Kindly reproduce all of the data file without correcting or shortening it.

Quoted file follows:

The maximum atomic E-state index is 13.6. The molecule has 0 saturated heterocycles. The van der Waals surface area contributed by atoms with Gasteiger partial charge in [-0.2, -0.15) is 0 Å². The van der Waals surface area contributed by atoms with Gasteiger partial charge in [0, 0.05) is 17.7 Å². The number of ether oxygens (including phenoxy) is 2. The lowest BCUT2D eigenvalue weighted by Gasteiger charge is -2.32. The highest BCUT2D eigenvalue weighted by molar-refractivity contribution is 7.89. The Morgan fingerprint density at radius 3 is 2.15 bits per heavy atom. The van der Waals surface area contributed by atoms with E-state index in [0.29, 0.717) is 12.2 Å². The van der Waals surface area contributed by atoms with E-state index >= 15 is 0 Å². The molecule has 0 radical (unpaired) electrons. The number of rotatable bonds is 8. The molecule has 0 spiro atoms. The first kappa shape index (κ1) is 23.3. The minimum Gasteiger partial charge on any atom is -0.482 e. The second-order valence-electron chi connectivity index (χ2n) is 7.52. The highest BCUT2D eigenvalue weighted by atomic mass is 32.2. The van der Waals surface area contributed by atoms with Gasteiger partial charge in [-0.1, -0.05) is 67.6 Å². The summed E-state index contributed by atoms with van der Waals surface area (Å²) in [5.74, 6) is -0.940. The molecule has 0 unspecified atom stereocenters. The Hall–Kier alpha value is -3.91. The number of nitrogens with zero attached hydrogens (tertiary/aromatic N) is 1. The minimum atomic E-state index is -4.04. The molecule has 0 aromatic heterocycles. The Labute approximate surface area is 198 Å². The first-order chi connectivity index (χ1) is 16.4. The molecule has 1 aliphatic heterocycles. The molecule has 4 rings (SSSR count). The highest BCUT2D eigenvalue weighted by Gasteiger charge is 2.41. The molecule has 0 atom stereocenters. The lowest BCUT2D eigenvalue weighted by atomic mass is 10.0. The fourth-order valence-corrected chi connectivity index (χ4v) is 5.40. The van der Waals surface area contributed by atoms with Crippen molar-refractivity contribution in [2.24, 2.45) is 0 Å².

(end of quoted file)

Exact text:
The maximum atomic E-state index is 13.6. The molecule has 0 saturated heterocycles. The van der Waals surface area contributed by atoms with Gasteiger partial charge in [-0.2, -0.15) is 0 Å². The van der Waals surface area contributed by atoms with Gasteiger partial charge in [0, 0.05) is 17.7 Å². The number of ether oxygens (including phenoxy) is 2. The lowest BCUT2D eigenvalue weighted by Gasteiger charge is -2.32. The highest BCUT2D eigenvalue weighted by molar-refractivity contribution is 7.89. The Morgan fingerprint density at radius 3 is 2.15 bits per heavy atom. The van der Waals surface area contributed by atoms with E-state index in [0.29, 0.717) is 12.2 Å². The van der Waals surface area contributed by atoms with E-state index >= 15 is 0 Å². The molecule has 0 radical (unpaired) electrons. The number of rotatable bonds is 8. The molecule has 0 spiro atoms. The first kappa shape index (κ1) is 23.3. The minimum Gasteiger partial charge on any atom is -0.482 e. The second-order valence-electron chi connectivity index (χ2n) is 7.52. The highest BCUT2D eigenvalue weighted by atomic mass is 32.2. The van der Waals surface area contributed by atoms with Gasteiger partial charge in [-0.1, -0.05) is 67.6 Å². The summed E-state index contributed by atoms with van der Waals surface area (Å²) in [5.74, 6) is -0.940. The molecule has 0 unspecified atom stereocenters. The Hall–Kier alpha value is -3.91. The number of nitrogens with zero attached hydrogens (tertiary/aromatic N) is 1. The minimum atomic E-state index is -4.04. The molecule has 0 aromatic heterocycles. The Labute approximate surface area is 198 Å². The first-order chi connectivity index (χ1) is 16.4. The molecule has 1 aliphatic heterocycles. The molecule has 4 rings (SSSR count). The highest BCUT2D eigenvalue weighted by Gasteiger charge is 2.41. The molecule has 0 atom stereocenters. The lowest BCUT2D eigenvalue weighted by atomic mass is 10.0. The fourth-order valence-corrected chi connectivity index (χ4v) is 5.40. The van der Waals surface area contributed by atoms with Crippen molar-refractivity contribution in [2.24, 2.45) is 0 Å².